Principles of Microeconomics (Eco 204)
Instructor Steve McQueen
September 19, 2011
Even though it is in my belief that when we have all this competition that it will make everyone really think about what is best for them and the economy. And another thing is that if we really think about it we are trying our best to help other countries try to get on the same wave length and us but if we do all the work for them then they will depend on us all the time., If we did not have economics here in the United States or anywhere around the world then we would not know what is going on in the world. With these different types of businesses here in the United States it keeps us updated on what is going on in the world, and here in the Untied States of America we have what is called oligopoly and monopolies. Promotions are important tools for matching supply and demand in many industries. In the United States automotive industry, promotions are frequently offered, which may be given directly to customers (rebates) or given to dealers (incentives) to stimulate demand. We analyze the performance of customer rebate and retailer incentive promotions under competition. We study a setting with two manufacturers making simultaneous pricing and promotion decisions, and with two price-discriminating retailers as Stackelberg followers making simultaneous order quantity decisions. In the benchmark case with no promotions, we characterize the equilibria in closed form. We find that retailer incentives can be used by manufacturers to simultaneously improve each of their profits but can potentially lead to lower retailer profits. When manufacturers use customer rebates, we show that a manufacturer is able to decrease the profit of her competitor while increasing her own profit, although she is also at risk for her competitor to use rebates in a similar fashion. Unlike the monopoly case where the manufacturers are always better off with retailer incentives, customer rebates can be more profitable under some cases in the presence of competition. Using numerical examples we generate insights on the manufacturers' preference of promotions in different market settings (Demirag, O., Keskinocak, P., & Swann, J., 2011). According to the book the perfectly competitive industry has to decide whether their resources are allocated among firms efficiently, the final products are distributed among households efficiently and the system produced the things that the people want (Case, 2009, pg. 249). To balance the equilibrium the companies have to weigh the good with the negative to make sure that everything is balanced right. A really good example of this perfect competitive has to be the Coke and Pepsi products they both have to look at who is selling more products at certain places so they know whether or not they should put a sale on the product to make the consumers drink more sodas.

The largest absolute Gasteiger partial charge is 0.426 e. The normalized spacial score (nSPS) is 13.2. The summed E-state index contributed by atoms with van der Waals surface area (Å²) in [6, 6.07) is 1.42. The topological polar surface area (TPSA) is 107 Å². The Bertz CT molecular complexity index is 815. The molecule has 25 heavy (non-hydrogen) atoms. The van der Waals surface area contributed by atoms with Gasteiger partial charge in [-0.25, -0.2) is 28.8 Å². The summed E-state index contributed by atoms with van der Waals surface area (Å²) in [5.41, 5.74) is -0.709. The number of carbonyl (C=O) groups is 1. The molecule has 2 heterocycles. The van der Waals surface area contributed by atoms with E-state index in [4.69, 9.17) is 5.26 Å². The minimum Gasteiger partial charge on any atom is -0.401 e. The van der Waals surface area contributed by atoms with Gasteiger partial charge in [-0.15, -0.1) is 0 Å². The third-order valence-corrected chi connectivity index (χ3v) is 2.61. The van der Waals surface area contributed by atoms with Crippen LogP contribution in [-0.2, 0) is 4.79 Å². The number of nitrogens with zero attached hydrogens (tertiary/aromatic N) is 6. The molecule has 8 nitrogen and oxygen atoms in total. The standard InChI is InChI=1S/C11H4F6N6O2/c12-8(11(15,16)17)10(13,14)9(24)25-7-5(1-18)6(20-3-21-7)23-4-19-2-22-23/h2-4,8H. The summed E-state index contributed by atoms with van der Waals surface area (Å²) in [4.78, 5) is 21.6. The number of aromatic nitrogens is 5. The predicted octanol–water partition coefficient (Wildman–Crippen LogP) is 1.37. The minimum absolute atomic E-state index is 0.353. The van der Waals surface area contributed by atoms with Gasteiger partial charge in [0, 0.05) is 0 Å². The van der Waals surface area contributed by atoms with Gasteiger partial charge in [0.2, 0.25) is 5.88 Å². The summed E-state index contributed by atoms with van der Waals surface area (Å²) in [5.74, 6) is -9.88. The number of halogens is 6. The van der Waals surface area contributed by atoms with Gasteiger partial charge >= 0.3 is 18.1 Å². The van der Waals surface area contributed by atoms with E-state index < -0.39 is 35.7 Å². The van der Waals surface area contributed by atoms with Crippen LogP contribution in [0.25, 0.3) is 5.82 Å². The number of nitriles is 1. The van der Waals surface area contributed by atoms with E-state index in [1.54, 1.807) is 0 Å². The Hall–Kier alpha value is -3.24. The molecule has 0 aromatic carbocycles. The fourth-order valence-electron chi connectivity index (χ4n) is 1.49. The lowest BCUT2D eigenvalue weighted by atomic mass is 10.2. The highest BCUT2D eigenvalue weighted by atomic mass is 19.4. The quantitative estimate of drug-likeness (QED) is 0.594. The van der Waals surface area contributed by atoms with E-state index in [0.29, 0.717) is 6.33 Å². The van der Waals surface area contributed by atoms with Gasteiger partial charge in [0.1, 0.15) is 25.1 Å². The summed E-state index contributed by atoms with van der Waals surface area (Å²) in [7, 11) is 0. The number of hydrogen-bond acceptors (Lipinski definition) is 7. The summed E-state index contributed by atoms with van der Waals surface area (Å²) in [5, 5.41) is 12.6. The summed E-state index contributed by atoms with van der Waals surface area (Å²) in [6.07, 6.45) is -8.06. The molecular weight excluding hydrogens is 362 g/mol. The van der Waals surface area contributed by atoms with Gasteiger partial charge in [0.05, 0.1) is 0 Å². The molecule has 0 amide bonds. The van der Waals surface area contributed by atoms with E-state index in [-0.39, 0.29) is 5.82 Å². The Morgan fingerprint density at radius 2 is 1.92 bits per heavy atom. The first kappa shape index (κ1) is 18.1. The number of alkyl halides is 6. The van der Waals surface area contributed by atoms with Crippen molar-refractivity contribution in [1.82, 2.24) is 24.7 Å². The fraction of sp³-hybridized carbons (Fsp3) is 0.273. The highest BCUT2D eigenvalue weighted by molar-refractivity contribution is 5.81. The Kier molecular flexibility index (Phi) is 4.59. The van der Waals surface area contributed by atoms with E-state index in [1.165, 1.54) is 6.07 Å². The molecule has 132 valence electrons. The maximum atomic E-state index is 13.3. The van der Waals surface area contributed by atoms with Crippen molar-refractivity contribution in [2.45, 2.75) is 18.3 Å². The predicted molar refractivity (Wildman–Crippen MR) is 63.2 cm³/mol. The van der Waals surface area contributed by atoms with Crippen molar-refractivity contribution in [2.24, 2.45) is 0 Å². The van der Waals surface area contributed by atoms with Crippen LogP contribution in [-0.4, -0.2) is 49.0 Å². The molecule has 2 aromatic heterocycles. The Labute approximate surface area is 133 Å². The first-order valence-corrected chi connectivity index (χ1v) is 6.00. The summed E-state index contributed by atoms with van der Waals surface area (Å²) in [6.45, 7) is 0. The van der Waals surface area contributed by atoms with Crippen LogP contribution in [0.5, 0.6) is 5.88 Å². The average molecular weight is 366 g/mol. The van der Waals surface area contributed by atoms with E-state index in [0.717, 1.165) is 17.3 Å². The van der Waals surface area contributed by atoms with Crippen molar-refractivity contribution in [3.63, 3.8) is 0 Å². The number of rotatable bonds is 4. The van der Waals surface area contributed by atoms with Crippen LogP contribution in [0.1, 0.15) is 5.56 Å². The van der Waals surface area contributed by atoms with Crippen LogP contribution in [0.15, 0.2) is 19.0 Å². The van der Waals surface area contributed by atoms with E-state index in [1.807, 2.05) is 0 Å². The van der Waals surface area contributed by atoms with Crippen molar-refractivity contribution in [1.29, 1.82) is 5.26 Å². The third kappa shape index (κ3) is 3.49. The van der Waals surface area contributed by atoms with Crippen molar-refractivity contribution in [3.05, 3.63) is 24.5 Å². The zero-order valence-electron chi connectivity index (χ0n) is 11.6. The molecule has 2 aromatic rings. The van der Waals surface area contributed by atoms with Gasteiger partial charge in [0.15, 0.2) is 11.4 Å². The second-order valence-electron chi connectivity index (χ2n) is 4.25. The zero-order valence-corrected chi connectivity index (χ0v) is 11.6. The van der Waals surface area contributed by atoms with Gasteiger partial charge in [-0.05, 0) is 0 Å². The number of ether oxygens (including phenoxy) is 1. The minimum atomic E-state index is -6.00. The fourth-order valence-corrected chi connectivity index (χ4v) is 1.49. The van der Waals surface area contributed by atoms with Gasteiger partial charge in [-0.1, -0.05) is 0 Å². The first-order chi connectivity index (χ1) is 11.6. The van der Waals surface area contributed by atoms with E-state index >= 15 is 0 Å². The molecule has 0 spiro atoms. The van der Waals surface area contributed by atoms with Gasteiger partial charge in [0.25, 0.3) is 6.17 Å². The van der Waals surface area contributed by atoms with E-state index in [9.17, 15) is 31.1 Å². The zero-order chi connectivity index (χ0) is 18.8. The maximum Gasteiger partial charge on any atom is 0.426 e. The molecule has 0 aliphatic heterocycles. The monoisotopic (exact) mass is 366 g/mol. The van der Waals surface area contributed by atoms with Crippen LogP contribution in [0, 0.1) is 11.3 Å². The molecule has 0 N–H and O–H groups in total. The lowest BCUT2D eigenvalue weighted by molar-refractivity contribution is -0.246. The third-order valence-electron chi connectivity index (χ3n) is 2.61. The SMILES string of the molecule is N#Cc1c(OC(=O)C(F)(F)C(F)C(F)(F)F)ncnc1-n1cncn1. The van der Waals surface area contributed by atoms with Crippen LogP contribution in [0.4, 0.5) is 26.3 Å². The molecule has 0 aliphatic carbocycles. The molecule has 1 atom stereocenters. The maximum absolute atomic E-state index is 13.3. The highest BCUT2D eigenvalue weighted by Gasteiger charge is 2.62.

The reason for this is because this is making it more efficient for the consumer and the businesses who sell those products. I also believe that no matter what size the plant they will always have to determine the price and quantity of the product that they will sell these days because the price is always the determining factor in whether or not the consumer will purchase the product. Even though I would prefer to drink Pepsi products but most of the time they do not have a sale on it but the Coke products do so I tend to drink the Coke products more because I am basically saving money that way also. Another reason why I tend to drink the Coke product is for the simple reason that I want to drink what my driver in Nascar drinks which is Coke products though it is a lot cheaper than the Pepsi products.
Knowledge of factors generating a negative influence on the state of an economy allows one to find mechanisms of decreasing such influences. It is precisely the phenomenon of monopolism in an economy that is such a destabilizing